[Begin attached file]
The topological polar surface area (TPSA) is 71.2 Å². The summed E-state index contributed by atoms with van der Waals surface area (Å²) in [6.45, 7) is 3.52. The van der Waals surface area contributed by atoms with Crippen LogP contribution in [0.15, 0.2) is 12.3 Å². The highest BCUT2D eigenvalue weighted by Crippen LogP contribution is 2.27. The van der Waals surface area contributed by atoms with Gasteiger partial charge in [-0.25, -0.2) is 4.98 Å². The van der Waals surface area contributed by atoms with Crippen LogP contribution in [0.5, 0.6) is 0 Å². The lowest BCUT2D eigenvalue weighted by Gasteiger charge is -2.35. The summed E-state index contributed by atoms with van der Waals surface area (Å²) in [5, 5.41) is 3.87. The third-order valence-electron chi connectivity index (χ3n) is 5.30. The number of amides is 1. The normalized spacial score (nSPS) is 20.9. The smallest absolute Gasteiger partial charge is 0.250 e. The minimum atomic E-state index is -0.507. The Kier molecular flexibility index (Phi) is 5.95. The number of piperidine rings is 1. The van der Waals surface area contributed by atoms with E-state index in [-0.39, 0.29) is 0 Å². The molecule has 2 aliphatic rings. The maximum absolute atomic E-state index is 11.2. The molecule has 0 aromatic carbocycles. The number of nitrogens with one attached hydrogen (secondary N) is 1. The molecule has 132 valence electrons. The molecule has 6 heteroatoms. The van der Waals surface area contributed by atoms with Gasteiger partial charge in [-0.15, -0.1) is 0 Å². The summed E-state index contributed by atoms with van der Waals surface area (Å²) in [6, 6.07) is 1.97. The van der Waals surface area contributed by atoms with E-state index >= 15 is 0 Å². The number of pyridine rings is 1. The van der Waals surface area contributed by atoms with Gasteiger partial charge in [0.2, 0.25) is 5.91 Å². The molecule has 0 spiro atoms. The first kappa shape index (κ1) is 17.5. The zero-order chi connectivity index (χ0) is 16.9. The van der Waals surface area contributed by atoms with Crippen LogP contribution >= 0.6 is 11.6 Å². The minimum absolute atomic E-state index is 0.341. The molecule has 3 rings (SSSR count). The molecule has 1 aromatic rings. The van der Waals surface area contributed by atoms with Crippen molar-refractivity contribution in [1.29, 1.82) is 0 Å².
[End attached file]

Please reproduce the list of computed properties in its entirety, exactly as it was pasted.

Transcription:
The topological polar surface area (TPSA) is 71.2 Å². The summed E-state index contributed by atoms with van der Waals surface area (Å²) in [6.45, 7) is 3.52. The van der Waals surface area contributed by atoms with Crippen LogP contribution in [0.15, 0.2) is 12.3 Å². The highest BCUT2D eigenvalue weighted by Crippen LogP contribution is 2.27. The van der Waals surface area contributed by atoms with Gasteiger partial charge in [-0.25, -0.2) is 4.98 Å². The van der Waals surface area contributed by atoms with Crippen LogP contribution in [0.5, 0.6) is 0 Å². The lowest BCUT2D eigenvalue weighted by Gasteiger charge is -2.35. The summed E-state index contributed by atoms with van der Waals surface area (Å²) in [5, 5.41) is 3.87. The third-order valence-electron chi connectivity index (χ3n) is 5.30. The number of amides is 1. The normalized spacial score (nSPS) is 20.9. The smallest absolute Gasteiger partial charge is 0.250 e. The minimum atomic E-state index is -0.507. The Kier molecular flexibility index (Phi) is 5.95. The number of piperidine rings is 1. The van der Waals surface area contributed by atoms with E-state index in [-0.39, 0.29) is 0 Å². The molecule has 2 aliphatic rings. The maximum absolute atomic E-state index is 11.2. The molecule has 0 aromatic carbocycles. The number of nitrogens with one attached hydrogen (secondary N) is 1. The molecule has 132 valence electrons. The molecule has 6 heteroatoms. The van der Waals surface area contributed by atoms with Gasteiger partial charge in [-0.15, -0.1) is 0 Å². The summed E-state index contributed by atoms with van der Waals surface area (Å²) in [6, 6.07) is 1.97. The van der Waals surface area contributed by atoms with E-state index >= 15 is 0 Å². The number of pyridine rings is 1. The van der Waals surface area contributed by atoms with Gasteiger partial charge in [0.2, 0.25) is 5.91 Å². The molecule has 0 spiro atoms. The first kappa shape index (κ1) is 17.5. The zero-order chi connectivity index (χ0) is 16.9. The van der Waals surface area contributed by atoms with Crippen LogP contribution >= 0.6 is 11.6 Å². The minimum absolute atomic E-state index is 0.341. The molecule has 3 rings (SSSR count). The molecule has 1 aromatic rings. The van der Waals surface area contributed by atoms with Crippen molar-refractivity contribution in [1.29, 1.82) is 0 Å².